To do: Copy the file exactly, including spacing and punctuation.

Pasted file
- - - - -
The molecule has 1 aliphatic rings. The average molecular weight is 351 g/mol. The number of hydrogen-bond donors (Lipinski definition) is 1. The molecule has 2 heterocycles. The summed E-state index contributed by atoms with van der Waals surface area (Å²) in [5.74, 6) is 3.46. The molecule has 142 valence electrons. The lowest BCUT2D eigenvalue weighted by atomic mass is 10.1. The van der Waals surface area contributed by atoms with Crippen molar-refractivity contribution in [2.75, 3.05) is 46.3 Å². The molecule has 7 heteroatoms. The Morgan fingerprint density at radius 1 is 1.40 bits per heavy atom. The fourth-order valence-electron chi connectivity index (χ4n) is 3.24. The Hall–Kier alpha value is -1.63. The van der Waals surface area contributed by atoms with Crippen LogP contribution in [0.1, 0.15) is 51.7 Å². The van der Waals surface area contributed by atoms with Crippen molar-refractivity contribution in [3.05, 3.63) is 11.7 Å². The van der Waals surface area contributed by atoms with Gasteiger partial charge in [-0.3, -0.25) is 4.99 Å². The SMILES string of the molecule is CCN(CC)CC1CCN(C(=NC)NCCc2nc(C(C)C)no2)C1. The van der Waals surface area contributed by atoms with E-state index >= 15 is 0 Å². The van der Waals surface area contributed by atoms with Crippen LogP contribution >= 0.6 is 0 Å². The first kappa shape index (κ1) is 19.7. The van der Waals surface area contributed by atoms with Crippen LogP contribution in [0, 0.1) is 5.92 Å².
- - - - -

The molecule has 1 aliphatic rings. The average molecular weight is 351 g/mol. The number of hydrogen-bond donors (Lipinski definition) is 1. The molecule has 2 heterocycles. The summed E-state index contributed by atoms with van der Waals surface area (Å²) in [5.74, 6) is 3.46. The molecule has 142 valence electrons. The lowest BCUT2D eigenvalue weighted by atomic mass is 10.1. The van der Waals surface area contributed by atoms with Crippen molar-refractivity contribution in [2.75, 3.05) is 46.3 Å². The molecule has 7 heteroatoms. The Morgan fingerprint density at radius 1 is 1.40 bits per heavy atom. The fourth-order valence-electron chi connectivity index (χ4n) is 3.24. The Hall–Kier alpha value is -1.63. The van der Waals surface area contributed by atoms with Crippen LogP contribution in [0.1, 0.15) is 51.7 Å². The van der Waals surface area contributed by atoms with Crippen molar-refractivity contribution in [3.05, 3.63) is 11.7 Å². The van der Waals surface area contributed by atoms with Gasteiger partial charge in [-0.3, -0.25) is 4.99 Å². The SMILES string of the molecule is CCN(CC)CC1CCN(C(=NC)NCCc2nc(C(C)C)no2)C1. The van der Waals surface area contributed by atoms with E-state index >= 15 is 0 Å². The van der Waals surface area contributed by atoms with Crippen LogP contribution >= 0.6 is 0 Å². The first kappa shape index (κ1) is 19.7. The van der Waals surface area contributed by atoms with Crippen LogP contribution in [0, 0.1) is 5.92 Å².